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Archive through April 23, 2002

Sepulchritude Forum » The Absinthe Forum Archive thru June 2002 » Archive Thru April 2002 » Alchemy's failing? » Archive through April 23, 2002 « Previous Next »

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Posted on Tuesday, April 23, 2002 - 4:18 pm:   Edit PostPrint Post

quilts? what happened to building birdhouses? how decadent we've become...
Posted on Tuesday, April 23, 2002 - 3:39 pm:   Edit PostPrint Post


I also saw "Pushing hands", though I don't recall the bowl episode.

I said that I caught a salt shaker, not that I am the next Bruce Lee.

My next post is going to be about quilts. Would that be uncontroversial enough?
Posted on Tuesday, April 23, 2002 - 2:59 pm:   Edit PostPrint Post

Dr. O,

My ass. I saw Ang Lee's PUSHING HANDS too. Actually, it was a bowl of food, not a salt shaker. Next you'll tell us about how 50 police officers couldn't arrest you because they couldn't move you from where you stood...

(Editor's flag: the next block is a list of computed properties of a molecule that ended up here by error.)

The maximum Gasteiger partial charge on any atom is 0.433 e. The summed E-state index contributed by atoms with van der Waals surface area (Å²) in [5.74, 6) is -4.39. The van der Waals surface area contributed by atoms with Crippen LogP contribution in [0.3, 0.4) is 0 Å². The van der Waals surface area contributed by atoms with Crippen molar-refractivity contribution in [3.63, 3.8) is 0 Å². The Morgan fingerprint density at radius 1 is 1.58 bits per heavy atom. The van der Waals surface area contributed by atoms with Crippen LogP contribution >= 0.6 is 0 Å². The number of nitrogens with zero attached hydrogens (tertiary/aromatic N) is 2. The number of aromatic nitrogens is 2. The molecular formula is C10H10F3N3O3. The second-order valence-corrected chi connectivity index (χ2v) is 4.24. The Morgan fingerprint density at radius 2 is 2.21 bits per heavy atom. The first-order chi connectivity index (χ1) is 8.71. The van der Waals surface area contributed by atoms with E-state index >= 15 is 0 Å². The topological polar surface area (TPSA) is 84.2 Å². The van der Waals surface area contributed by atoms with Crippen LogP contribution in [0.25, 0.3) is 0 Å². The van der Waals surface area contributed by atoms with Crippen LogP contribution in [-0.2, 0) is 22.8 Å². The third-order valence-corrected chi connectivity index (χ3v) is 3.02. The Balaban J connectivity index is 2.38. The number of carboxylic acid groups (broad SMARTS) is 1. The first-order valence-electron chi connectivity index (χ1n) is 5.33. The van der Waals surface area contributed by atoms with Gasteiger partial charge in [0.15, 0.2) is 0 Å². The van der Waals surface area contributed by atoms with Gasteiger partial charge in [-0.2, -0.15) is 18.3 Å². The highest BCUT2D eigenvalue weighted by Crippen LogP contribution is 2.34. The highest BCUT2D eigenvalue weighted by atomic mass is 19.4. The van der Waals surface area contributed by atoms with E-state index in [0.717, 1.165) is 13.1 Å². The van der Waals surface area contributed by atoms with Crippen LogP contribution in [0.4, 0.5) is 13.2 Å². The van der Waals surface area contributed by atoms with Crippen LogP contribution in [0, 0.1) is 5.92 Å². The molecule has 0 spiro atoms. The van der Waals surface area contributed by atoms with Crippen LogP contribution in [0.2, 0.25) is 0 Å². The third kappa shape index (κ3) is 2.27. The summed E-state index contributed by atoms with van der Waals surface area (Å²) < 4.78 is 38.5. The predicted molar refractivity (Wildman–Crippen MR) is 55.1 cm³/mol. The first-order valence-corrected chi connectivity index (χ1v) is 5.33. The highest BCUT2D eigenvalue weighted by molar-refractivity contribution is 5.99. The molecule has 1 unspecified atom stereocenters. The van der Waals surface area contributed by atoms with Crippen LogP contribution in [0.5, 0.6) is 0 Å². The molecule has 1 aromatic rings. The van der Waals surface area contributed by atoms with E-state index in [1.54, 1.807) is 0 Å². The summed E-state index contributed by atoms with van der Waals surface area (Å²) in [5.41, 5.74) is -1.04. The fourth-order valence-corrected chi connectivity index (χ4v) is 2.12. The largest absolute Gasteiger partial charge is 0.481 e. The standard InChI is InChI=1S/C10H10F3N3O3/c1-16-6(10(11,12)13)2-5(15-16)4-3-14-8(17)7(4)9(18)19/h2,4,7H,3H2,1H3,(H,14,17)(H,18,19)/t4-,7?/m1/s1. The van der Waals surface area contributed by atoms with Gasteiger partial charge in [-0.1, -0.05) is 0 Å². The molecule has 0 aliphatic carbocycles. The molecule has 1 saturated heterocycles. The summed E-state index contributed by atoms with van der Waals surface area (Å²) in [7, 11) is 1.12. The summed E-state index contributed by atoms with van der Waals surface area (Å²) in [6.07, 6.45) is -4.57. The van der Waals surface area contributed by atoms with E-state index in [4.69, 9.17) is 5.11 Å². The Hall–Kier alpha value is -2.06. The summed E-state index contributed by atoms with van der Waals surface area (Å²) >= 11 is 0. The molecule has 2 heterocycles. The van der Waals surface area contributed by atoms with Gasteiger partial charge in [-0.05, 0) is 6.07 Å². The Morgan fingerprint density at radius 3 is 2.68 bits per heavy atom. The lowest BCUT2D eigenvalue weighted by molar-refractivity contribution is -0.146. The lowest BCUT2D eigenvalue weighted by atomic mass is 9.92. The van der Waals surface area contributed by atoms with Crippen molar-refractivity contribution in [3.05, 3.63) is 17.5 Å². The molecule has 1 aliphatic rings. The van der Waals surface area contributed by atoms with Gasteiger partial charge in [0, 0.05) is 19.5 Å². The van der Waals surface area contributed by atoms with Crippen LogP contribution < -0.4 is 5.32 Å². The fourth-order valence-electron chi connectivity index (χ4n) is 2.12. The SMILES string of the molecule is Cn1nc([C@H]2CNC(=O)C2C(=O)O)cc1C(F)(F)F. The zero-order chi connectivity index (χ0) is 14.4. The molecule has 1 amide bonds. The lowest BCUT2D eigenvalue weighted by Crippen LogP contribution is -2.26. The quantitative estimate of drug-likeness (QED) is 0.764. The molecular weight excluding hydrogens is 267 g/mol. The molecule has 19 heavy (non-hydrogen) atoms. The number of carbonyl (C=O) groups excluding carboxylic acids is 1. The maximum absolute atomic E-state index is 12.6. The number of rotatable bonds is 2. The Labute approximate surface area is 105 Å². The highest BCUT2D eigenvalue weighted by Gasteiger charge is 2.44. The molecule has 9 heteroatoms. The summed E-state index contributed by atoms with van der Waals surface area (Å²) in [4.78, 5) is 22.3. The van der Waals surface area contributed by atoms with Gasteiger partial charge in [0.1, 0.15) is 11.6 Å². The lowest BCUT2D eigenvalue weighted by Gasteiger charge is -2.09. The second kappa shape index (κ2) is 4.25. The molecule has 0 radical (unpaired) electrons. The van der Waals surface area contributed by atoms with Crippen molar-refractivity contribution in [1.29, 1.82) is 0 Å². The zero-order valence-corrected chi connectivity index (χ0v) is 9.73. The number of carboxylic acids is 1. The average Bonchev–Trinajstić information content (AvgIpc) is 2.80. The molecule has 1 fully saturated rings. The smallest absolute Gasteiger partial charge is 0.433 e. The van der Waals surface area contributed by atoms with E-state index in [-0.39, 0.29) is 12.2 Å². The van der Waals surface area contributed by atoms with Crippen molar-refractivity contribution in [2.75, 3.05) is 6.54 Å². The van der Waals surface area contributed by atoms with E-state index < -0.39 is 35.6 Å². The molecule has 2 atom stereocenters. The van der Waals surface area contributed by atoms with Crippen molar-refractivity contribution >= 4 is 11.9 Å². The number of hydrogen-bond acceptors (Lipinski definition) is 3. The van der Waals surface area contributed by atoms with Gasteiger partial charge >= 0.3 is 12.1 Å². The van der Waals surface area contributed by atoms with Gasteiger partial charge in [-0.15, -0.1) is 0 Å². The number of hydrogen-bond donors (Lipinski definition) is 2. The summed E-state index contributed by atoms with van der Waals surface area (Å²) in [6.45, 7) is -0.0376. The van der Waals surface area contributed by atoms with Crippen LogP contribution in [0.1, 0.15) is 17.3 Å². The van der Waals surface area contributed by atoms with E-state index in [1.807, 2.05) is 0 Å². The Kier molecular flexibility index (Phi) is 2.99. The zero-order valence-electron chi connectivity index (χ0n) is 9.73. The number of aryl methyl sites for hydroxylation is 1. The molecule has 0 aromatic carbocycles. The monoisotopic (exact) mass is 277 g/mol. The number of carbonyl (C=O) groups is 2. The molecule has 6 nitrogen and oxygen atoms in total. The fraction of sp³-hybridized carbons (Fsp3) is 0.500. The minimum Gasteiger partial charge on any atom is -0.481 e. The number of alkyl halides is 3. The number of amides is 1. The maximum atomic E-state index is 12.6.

Oh you gullible boy. You really bought into that shaved head, "vow of poverty" shtick? Two words: 'tourist money'.

Posted on Tuesday, April 23, 2002 - 2:56 pm:   Edit PostPrint Post

It's funny to watch goth people pretend to do Tai Chi in a club and to The Sisters of Mercy. Bet some old Tai Chi master is rolling over in his grave.
Posted on Tuesday, April 23, 2002 - 2:47 pm:   Edit PostPrint Post

A personal anectdote.

Some years ago I was doing T'ai Chi like a religion. 1 to 1 1/2 hours a day. And veeery slowly, taking 1 hour to do the Yang style Long Form.